Meet the MBA Class of 2025: Ruben Antonio Quesada, Carnegie Mellon (Tepper)

Ruben Antonio Quesada

Carnegie Mellon University, Tepper School of Business

“Enthusiastic and stubborn optimist who is passionate about climate solutions and positive impact.”

Hometown: San Jose, Costa Rica

Fun Fact About Yourself: The architecture profession is in my blood; my father, brother and I all worked in architecture.

Undergraduate School and Major: Auburn University – Bachelor of Architecture

Most Recent Employer and Job Title: Associate / Project Architect at ZGF Architects

Aside from your classmates, what was the key part of Carnegie Mellon’s MBA curriculum and programming that led you to choose this business school and why was it so important to you? Carnegie Mellon’s Swartz Center for Entrepreneurship immediately caught my attention while researching graduate programs. With a background in architecture and a strong focus on sustainability, I am deeply aware of the pressing need to challenge traditional construction practices and products to reduce their carbon footprint. As the built environment accounts for a significant percentage of global emissions, it becomes increasingly crucial to confront these challenges, especially as we approach the critical threshold set by the Paris Climate Agreement.

Recognizing that innovative business models and new carbon storing materials are vital in the fight against climate change, I firmly believe that the business sector plays a pivotal role in driving meaningful change. Whether taking on the challenge as an entrepreneur or supporting investments in this sector, it is a daunting task that requires collective efforts.

The Swartz Center’s reputation as a think tank for entrepreneurs, dedicated to testing ideas, and fostering innovative businesses, greatly appealed to me as a prospective MBA candidate. Carnegie Mellon offers a platform to merge my passion for sustainability with the business expertise necessary to make a significant impact in addressing the climate crisis. With the university’s vast resources and the support of like-minded individuals, I am excited about the opportunity and plan to contribute to a more sustainable future.

What course, club or activity excites you the most at Carnegie Mellon? I am most excited about joining two clubs at Carnegie Mellon: the Graduate Entrepreneurship Club and the Energy and Clean Tech Club. These clubs align with my purpose as an MBA student, offering opportunities to explore sustainable innovation, entrepreneurship, and cutting-edge technologies in addressing environmental challenges. My hope is to combine both as I see plenty of potential intersections between the two.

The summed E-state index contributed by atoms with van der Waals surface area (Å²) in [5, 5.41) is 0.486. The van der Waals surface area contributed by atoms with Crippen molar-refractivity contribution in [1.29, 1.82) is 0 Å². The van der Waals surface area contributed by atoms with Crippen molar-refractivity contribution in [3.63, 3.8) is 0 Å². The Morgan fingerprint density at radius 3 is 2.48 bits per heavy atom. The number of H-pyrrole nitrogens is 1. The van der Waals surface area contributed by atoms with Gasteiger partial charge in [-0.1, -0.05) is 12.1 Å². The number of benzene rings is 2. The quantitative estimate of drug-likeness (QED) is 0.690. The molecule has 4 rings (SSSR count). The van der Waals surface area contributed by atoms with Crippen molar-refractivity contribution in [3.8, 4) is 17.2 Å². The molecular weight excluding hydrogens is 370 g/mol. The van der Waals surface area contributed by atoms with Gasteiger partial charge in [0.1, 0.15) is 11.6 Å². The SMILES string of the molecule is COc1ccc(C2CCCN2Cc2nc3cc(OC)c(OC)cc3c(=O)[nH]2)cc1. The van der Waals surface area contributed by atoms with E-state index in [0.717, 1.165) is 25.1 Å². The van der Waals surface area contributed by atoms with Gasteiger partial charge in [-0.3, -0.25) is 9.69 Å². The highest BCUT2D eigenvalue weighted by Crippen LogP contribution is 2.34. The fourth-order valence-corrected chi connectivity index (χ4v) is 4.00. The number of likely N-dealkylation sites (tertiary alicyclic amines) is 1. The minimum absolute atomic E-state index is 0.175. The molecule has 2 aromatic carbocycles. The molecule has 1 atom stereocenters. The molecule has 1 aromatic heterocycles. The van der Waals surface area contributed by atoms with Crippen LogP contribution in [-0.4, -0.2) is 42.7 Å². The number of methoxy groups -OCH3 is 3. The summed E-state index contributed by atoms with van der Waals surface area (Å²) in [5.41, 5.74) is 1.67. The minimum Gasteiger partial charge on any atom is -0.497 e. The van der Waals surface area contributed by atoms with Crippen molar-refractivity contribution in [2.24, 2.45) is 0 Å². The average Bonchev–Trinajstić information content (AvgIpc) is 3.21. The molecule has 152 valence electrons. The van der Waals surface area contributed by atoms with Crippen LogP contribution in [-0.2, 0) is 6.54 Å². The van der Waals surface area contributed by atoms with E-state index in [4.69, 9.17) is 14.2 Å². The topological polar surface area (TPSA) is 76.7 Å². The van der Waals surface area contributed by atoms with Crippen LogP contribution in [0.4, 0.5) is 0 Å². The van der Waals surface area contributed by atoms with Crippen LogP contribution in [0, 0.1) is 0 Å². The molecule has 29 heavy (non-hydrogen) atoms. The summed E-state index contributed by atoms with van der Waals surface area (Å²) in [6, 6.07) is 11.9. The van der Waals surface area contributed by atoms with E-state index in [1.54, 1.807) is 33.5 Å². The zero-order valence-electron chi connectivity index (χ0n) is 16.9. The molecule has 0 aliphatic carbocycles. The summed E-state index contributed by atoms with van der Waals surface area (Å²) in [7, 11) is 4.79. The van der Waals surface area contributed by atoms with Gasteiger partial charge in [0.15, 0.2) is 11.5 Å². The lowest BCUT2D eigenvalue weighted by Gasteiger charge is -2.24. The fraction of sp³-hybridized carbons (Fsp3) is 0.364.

The Tepper MBA is known for intensive one-on-one coaching and personal development. What area do you hope to strengthen during your two years in business school and why? I am eager to strengthen my understanding of finance and macroeconomic trends while at Tepper. As a project architect for the past nine years, I have a lot of experience in team management, client interactions, and project execution. Now, I seek to broaden my expertise beyond the specifics of individual projects. By gaining deeper insights into finance, entrepreneurship, and economics, I aim to become more influential and strategically minded. This will enable me to make informed decisions and identify better business opportunities. I believe this broader perspective will empower me to have a more significant impact on the built environment and address environmental challenges on a larger scale.

The Tepper MBA is also known for being highly data-driven. Why does the program’s focus on quantitative analysis and decision-making appeal to you? How have been able to leverage this approach in your career so far? Tepper’s strong emphasis on quantitative analysis excites me because it complements my background with an evidence-based approach. As an architect, my career has revolved around design and construction, and I haven’t had the opportunity to delve into finance, accounting, and other essential quantitative aspects. Learning these new skills at Tepper will make me a more well-rounded individual and empower me to make better-informed business decisions. I see this as a chance to step out of my comfort zone and become more versatile while leveraging my previous knowledge of the construction industry to drive positive change.

Describe your biggest accomplishment in your career so far: In 2020, I was awarded the John Wiebenson Award by the American Institute of Architects and the Washington Architecture Foundation. This honor recognizes architects who have made a significant impact on the Washington DC community through their work in the public interest. Over the past seven years, I dedicated myself to supporting small philanthropies in the DC community, fundraising for organizations such as So Others Might Eat, aiding the homeless, and Liberty’s Promise, and assisting immigrant students in acclimating to American society and excelling academically. While I take pride in the buildings and projects I’ve worked on, what truly brings me the greatest sense of fulfillment is knowing that I’ve made a positive difference in my community by providing opportunities for others to succeed, especially those who may not have had the chances to do so otherwise.

What advice would you give to help potential applicants gain admission into Carnegie Mellon’s MBA program? I would encourage future applicants to be authentic in their applications. Think about what inspires you and how Carnegie Mellon can support you. If you allow your passions and curiosities to shine through your application, the school is ready to embrace student’s individual interests. I think that being able to articulate what drives you and inspires you in a genuine way is invaluable, and I believe that the school values the authenticity.

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